have been drafted in to help with this process. These measures should see delays
reduced in the near future.
o Recommendation: Continued effort should be put into improving the speed of
production of NCC bundles. There is also delay while the hearing itself is arranged
after the charge bundle has been supplied to the secretary of the NCC. This
document recommends that the NCC is asked to make greater use of provisions in
Appendix 6, paragraph 4 which allow the NCC “in what they deem to be appropriate
circumstances, to dispose of a case without hearing and to rely solely on written
representations”. While there are some cases which this would not be appropriate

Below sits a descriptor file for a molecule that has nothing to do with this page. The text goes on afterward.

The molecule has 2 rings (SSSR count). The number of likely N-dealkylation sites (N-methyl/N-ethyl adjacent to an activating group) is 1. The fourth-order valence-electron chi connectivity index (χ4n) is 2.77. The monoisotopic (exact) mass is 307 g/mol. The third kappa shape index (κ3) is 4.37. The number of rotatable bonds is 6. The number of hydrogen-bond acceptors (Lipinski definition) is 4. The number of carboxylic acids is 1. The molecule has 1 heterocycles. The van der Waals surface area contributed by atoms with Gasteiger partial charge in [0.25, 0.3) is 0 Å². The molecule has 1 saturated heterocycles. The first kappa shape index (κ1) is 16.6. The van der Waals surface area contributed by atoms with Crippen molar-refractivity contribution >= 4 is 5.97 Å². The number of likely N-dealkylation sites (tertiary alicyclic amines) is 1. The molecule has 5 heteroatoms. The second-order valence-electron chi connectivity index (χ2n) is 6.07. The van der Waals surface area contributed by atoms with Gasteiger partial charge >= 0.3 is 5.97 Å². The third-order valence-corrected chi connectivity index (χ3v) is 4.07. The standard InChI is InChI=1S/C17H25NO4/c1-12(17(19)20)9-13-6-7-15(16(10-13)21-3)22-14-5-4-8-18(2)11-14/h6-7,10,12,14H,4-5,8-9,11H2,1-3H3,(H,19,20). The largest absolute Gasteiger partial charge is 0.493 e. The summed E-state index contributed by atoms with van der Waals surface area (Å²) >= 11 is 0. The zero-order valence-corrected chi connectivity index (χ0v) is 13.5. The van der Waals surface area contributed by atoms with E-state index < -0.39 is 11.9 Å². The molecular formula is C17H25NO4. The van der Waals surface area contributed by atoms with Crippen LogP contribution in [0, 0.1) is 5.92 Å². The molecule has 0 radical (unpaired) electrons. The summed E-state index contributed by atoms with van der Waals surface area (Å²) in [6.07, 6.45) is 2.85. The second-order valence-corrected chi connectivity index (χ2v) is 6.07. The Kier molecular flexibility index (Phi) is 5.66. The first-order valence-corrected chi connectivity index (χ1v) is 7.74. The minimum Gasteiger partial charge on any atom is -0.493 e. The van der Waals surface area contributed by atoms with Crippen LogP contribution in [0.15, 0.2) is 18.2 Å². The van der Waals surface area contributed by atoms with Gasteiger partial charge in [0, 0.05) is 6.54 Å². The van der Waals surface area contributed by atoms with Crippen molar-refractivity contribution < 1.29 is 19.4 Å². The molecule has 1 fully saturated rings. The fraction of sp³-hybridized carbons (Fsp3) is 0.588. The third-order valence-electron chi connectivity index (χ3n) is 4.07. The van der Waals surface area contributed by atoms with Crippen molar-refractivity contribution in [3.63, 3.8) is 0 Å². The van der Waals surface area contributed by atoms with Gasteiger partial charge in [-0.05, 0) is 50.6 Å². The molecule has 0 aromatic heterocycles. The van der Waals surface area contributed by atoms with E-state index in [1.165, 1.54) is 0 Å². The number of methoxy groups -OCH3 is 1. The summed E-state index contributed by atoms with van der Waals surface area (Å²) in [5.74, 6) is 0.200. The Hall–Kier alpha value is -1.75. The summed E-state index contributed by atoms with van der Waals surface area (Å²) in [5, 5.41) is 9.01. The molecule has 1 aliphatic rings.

for, the evidence in the vast majority of current antisemitism cases is entirely
documentary and it would therefore be appropriate for the NCC to make use of
these procedures in order to speed up the process.

o Concern: NCC cases are delayed because they have taken on a litigious nature,
meaning that respondents sometimes invest in extensive legal representation and
take out court injunctions to delay cases to provide maximum time for solicitors to
prepare cases.
o Recommendation: Respondents should be reminded of their right to bring other
types of representation – e.g. Trade Union representative – that are not a lawyer to
their hearing.

Consistency

o Concern: A perceived lack of consistency is in part caused by the need for better
training of all National Executive Committee members, relevant staff and any other
relevant stakeholders.
o Recommendation: As with Sexual Harassment cases, training will be procured